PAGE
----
If you have a proposal for a project or product first find a Group Admin
Unless you can just launch something on your own. Then, just do it!
Figure out relevant Groups to contact. Login (or register), then click the Groups tab and open the view of the Group tags, to help you find a group. Once you have found a group, you want to contact a Group Admin. After you have clicked on one Group, then you will be able to see Group Admins and Moderators (if they exist) as shown here.
Speak to the Group Admins about how to create a “Doc” within their group. (We are in the process of developing more efficient workflows). To contact a Group Admin, click on their Avatar (logo/ photo). Then you can send them a private or public message.
Some guidelines for what to submit to a Group Admin
courtesy of @clenchner
- Explain in clear language what the problem is you are trying to solve. Consider sentences like ‘if you are a supporter wanting to accomplish X, this service/website/app offers the following process for meeting that demand: a, then b, then c. In other words, explain the behavior of your idea, not only ultimate goals like ‘more coordination’ or ‘outreach’ or event ‘communication between people’.
- Define the target audience in behavioral ways. Like: tech savvy activists who have time to give but aren’t physically present at an occupation. Or: 2nd and 3rd tier supporters unlikely to become active but who seek accurate information to share on their own networks.’
- Define the outcome as something that can be measured for success. ‘We think it will help 100 people a day locate volunteer opportunities, provided we reach traffic of 1000 people a day.’ Or ‘This idea will increase the Google ranking of movement friendly sites, to help drown out opposing or MSM sites, so that ‘friendly’ sites comprise 50% or more of the first 20 links.’
- Say something about whether this is an essential, urgent priority or a nice thing to have once we’re done with what IS urgent. ‘Video aggregation portals that facilitate conversation won’t impact operations on the ground. But It’s a great add on service to a site that is already up and running.’ Don’t make us decide on our own how important this is relative to other things. If you don’t know – then first learn what we’re doing. And don’t bullshit us with crap like ‘there is an urgent need to change Twitter hashtags!’
- If your service/website/app is not constructed using open source technology that can be replicated by others, then say so up front, and make the case that the value it provides justifies the efforts of a community that prioritizes open source technology. If you intend to keep your branding on something, explain precisely what that looks like, how it compares to similar branded services. Branding is not evil, we just need to understand.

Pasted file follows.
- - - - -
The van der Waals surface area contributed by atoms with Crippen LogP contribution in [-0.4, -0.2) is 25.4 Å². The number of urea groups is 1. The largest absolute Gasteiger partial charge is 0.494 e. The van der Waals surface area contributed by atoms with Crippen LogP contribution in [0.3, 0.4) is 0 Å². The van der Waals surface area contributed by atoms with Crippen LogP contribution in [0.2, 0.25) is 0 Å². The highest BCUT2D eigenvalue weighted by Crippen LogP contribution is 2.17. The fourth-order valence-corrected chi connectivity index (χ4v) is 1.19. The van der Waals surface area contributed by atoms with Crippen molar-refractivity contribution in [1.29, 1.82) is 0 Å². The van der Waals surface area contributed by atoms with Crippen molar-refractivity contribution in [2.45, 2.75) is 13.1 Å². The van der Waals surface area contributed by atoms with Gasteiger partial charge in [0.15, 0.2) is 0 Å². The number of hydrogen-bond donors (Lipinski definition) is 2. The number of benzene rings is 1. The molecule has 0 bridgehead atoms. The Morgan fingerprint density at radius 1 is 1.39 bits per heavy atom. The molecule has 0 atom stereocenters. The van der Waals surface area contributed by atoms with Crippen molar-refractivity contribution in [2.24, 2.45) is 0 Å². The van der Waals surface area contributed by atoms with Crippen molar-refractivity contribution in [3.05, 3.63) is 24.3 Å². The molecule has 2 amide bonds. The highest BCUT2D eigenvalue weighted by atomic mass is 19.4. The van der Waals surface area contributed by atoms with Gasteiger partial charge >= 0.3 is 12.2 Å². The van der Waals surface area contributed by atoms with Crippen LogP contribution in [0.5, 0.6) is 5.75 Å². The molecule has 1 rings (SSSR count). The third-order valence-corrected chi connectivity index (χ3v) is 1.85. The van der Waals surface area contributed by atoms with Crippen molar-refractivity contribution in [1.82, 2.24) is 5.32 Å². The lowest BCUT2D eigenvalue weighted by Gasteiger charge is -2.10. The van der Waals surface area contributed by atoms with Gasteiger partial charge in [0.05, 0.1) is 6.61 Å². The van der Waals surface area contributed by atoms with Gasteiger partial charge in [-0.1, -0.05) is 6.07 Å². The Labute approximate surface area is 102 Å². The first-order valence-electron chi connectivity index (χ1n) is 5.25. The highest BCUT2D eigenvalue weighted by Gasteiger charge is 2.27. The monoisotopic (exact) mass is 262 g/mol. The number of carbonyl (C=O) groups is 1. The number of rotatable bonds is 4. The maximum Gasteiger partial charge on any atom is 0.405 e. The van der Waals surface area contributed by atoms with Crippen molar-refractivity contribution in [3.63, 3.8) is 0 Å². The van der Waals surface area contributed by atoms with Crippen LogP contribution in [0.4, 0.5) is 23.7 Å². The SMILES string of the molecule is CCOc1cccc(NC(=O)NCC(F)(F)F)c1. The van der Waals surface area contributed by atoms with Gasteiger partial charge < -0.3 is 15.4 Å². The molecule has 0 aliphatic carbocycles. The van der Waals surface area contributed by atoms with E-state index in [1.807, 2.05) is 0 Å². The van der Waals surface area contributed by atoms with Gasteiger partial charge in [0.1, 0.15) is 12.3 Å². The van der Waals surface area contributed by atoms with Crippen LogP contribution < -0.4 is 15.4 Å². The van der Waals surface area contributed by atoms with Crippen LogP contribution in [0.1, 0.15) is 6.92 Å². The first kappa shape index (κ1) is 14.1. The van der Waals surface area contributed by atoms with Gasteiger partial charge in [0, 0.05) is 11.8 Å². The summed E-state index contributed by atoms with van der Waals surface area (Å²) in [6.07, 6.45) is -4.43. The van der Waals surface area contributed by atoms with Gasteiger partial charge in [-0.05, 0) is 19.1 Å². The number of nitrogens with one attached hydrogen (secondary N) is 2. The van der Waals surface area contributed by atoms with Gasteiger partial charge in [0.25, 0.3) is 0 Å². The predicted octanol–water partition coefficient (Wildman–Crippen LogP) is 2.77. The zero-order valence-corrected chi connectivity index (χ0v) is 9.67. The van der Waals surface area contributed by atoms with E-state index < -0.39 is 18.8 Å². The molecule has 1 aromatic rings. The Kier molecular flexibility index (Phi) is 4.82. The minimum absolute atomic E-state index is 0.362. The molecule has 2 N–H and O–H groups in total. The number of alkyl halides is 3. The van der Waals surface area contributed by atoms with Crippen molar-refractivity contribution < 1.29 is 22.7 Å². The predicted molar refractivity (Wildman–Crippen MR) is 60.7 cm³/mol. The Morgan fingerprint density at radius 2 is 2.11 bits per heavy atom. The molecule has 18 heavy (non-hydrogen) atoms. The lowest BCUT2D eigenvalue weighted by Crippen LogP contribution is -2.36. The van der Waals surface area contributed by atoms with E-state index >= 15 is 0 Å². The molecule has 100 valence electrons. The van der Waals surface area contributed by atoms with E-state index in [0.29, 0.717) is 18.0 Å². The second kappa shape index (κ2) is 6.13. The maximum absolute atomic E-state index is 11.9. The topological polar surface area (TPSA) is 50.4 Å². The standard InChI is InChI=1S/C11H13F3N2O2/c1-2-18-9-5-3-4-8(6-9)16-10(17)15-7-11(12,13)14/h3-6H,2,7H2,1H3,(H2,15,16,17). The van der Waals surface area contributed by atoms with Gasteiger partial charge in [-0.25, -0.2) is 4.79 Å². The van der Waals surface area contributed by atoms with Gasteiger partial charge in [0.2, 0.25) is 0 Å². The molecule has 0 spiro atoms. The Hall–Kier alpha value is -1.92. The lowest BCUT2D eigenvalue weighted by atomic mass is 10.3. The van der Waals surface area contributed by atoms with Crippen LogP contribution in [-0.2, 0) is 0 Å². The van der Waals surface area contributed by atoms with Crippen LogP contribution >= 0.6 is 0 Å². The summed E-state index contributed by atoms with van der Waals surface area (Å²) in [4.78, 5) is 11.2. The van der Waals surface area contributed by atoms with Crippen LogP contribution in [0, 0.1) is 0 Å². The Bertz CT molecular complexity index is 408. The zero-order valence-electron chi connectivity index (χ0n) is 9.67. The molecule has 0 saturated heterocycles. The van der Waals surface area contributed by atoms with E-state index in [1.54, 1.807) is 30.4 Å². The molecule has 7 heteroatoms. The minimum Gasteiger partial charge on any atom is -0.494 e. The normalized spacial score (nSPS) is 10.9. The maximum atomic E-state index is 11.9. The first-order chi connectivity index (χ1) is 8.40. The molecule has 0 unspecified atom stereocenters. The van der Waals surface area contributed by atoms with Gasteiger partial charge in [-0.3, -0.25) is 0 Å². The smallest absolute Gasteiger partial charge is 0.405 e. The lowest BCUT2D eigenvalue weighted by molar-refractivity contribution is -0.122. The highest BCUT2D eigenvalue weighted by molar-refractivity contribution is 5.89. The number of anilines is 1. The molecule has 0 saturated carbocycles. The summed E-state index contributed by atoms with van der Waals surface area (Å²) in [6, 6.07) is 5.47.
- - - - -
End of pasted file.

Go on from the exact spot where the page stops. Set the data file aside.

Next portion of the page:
- If you are asking others to review something new, make the case for why we should give it any attention; this requires that you NOT assume anyone shares your excitement that a great new X does Y. Put the perceived needs of actual working groups at the fore, instead of your own desires for rapid adoption.
- Ask yourself: do you need working group of OWS approval for this? OccupyTogether.org, occupywallst.org never asked for permission, they just did it. Maybe that’s better? If our attention/adoption is essential, say so; if you are engaging in marketing and outreach so that more folks will hear about and use your new thingy, say so upfront. It’s fine! We are techies who get excited about our own shit as well. Just be clear about it.
- If some kind of decision or assistance is necessary, please phrase it as an explicit request. “To make this work, IWG developers must come to a decision to use my idea, and work with me on implementation. Please let me know your plan for getting this on the agenda, and the name of an individual who will be my connection to your work.”
- Members of the FLO/Solutions WG, or the Internet Working Group: let’s figure out how to name individuals as ‘the’ connection to new people and new ideas. If there was a list of active members, and a few coordinators, it would be possible to assign things sensibly. It might work, as a start, to assign every new person or idea to one of the four teams: backbone, web development, digital strategy, and that other one.